such that acting by $g \in \mathrm{E}_6$ and then applying $\alpha$ is the same as applying $\alpha$ and then acting by $g' \in \mathrm{E}_6$, where $g'$ is what you get when you apply the outer automorphism to $g$.

Similarly, the group $\mathrm{E}_6$ acts on the exceptional Jordan algebra and its dual, but these are not isomorphic as representations of $\mathrm{E}_6$. Instead they’re only isomorphic up to an outer automorphism.

Today I want to tell you about invariant structures on the exceptional Jordan algebra and its dual. But a lot of this stuff applies more generally.

Posted at 10:16 PM UTC | Permalink | Followups (9)

## December 13, 2020

### The Lie of “It’s Just Math”

#### Posted by Tom Leinster

Jade Master at Riverside has written a short, important and lucid article about military funding of math, The Lie of “It’s Just Math”, accompanied by a call to action:

Fellow mathematicians, it’s time to stop letting the military benefit from our work.

Military involvement in math is particularly an issue in applied category theory, and particularly an issue in the USA. But the principles that Jade pithily expresses are universal:

• The [US Department of Defense’s] real goal is not just the math you produce, they want to gain access to your mathematical community.

• Your math is not too abstract to be useful.

• The DoD wants to normalize themselves in your non-mathematical communities.

• The DoD will lie to you.

Mathematicians are generally highly reluctant to talk about the human impact of what we do and the choices we make. For that reason, we’re not very practised at it. But Jade’s article deserves wide discussion, and I hope it gets it.

Posted at 5:23 PM UTC | Permalink | Followups (61)

## December 10, 2020

### Bernoulli Numbers and the J-homomorphism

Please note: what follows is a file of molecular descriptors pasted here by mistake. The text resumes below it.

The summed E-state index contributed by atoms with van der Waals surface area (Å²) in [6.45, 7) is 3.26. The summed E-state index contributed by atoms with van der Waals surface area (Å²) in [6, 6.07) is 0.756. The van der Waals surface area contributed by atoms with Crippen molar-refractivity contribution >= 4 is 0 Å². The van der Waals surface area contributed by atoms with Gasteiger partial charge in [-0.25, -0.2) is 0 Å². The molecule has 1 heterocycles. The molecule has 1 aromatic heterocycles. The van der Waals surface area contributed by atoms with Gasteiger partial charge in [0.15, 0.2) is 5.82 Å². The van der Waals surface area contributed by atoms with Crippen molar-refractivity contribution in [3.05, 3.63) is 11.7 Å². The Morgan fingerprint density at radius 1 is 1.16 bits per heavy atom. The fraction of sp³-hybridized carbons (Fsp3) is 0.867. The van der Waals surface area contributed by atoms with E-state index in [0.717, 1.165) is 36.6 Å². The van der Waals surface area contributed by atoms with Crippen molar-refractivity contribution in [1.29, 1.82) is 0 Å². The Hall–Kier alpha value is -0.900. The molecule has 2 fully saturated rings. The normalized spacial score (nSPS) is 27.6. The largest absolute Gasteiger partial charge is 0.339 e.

#### Posted by John Baez

I’m planning to stop teaching at U. C. Riverside in June 2021. I’ll only be 60, but what’s the use of quitting work when you’re too old to have fun?

I want to spend more time doing research and writing expository papers and books, and I’ve saved up enough money to do this. I’ll still do serious work, like trying to save the planet with applied category theory. But I’ll also delve into all sorts of puzzles that I haven’t had enough time for yet.

Here’s one. You may have heard about the funny way the number 24 shows up in the homotopy groups of spheres:

$\pi_{n+3} (S^n) \cong \mathbb{Z}_{24}$

whenever $n$ is big enough, namely $n \ge 5$. If you try to figure out where this comes from, you’re led back to a map

$S^7 \to S^4$

called the quaternionic Hopf fibration. This by itself doesn’t make clear where the 24 is coming from — but you can’t help but notice that when you pack equal-sized balls as densely as is known to be possible in the quaternions, each one touches 24 others.

Coincidence? Maybe! But it’s also true that

$\pi_{n+7} (S^n) \cong \mathbb{Z}_{240}$

when $n$ is big enough. And if you try to figure out where this comes from, you’re led back to a map

$S^{15} \to S^8$

called the octonionic Hopf fibration. And you can’t help but notice that when you pack equal-sized balls as densely as possible in the octonions, each one touches 240 others!

Posted at 5:46 PM UTC | Permalink | Followups (23)

## December 9, 2020

### The Algebraic K-Theory of the Integers

#### Posted by John Baez

The category of groups $\mathbb{Z}^n$ and isomorphisms between these is symmetric monoidal under $\oplus$. You can build a space out of simplexes where the 0-simplexes are objects of this category, the 1-simplexes are morphisms, the 2-simplexes are commutative triangles, the 3-simplexes are commutative tetrahedra, and so on forever. This space has an operation, coming from $\oplus$, that obeys the commutative monoid axioms up to homotopy. If you ‘group complete’ this space by throwing in formal inverses, you get a space that’s an abelian group up to homotopy. It’s called the algebraic $K$-theory spectrum of the integers.